Speaking at a summit of Latin American and Caribbean leaders Wednesday, Cuban President Raul Castro made some big demands of the United States.
Among them, Castro asked for the return of the Guantanamo Naval Base
to Cuba, an end to the five decades-old trade embargo, a ceasing of U.S.-run television and radio broadcasts on the island, and compensation for economic damages.
"The economic, commercial and financial blockade that provokes enormous human and economic damage is a violation of international law that ought to be overturned," Castro said.
The White House Thursday dismissed Castro's demands.
When asked whether the U.S. would actually return the Guantanamo base to Cuba, Press Secretary Josh Earnest responded with an abrupt "No."
"The naval base is not something that we believe should be closed," he said, adding that the U.S. would keep the base even after the prison has been emptied.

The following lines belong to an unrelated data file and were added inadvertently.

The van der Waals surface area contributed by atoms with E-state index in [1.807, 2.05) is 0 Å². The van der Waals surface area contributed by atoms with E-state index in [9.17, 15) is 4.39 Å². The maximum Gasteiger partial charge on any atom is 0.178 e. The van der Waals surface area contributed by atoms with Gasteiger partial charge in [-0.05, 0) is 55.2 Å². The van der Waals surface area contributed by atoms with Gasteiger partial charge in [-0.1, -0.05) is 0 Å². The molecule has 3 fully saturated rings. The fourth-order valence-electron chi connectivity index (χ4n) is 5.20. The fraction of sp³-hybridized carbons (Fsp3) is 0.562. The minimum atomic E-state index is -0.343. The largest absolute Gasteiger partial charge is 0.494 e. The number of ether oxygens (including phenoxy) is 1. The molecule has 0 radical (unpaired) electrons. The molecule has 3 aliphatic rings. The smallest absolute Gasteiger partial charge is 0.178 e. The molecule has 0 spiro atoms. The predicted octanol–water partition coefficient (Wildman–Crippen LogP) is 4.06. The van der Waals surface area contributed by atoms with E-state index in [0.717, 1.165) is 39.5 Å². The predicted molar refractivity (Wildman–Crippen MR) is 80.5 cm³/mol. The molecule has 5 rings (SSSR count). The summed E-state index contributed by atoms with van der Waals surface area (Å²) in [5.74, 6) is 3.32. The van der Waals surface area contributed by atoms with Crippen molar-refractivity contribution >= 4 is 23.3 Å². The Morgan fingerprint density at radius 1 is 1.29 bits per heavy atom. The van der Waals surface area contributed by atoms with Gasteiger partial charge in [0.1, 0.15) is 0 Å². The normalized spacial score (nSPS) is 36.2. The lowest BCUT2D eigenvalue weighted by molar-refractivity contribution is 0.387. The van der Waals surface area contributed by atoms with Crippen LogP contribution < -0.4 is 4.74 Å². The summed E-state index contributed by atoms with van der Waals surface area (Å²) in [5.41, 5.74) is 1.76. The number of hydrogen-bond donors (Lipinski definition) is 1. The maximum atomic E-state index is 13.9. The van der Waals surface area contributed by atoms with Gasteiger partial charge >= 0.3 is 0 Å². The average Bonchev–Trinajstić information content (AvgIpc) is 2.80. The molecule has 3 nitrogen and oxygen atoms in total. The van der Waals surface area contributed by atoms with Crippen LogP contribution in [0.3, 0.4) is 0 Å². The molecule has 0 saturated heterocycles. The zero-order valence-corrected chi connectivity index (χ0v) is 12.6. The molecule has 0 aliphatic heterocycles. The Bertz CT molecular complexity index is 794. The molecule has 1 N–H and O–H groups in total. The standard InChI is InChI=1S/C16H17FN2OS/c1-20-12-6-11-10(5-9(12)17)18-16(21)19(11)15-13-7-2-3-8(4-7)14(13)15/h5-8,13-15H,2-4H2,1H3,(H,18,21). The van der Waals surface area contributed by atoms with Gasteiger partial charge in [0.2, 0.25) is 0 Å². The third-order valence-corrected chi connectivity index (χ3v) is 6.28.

The comments were somewhat of a reality check for an administration attempting to navigate a relationship weighed down by decades of mistrust. It may take more time than originally expected.
"What (Castro's) comments highlight is that there is a pretty clear difference between reestablishing diplomatic relations and carrying out the longer process of normalizing relations," Earnest said.
But as the Cuba Study Group's Tomas Bilbao notes, Castro's audience has to be taken into consideration.
"This is a speech that Raul Castro was giving in front of the CELAC to several of his regional friends, Venezuela, Bolivia, Ecuador, people who may feel challenged by Cuba and the United States reengaging their relationship," Bilbao said.
He added: "The Cuban government has long benefited from a position of confrontation with the United States, and as President Obama's policies take away a lot of those excuses, I think we'll see the Castro government come up and rehash some of these talking points to be able to continue to feed that ever-diminishing credibility of that argument."
So as Castro feeds the beast, don't expect the United States to give in to Cuba's demands.
"We shouldn't be derailed by the fact that we're dealing with a difficult totalitarian government and if we allow the Cuban government to determine what steps we do or do not take, we're in essence putting our foreign policy in the hands of a totalitarian state," Bilbao said.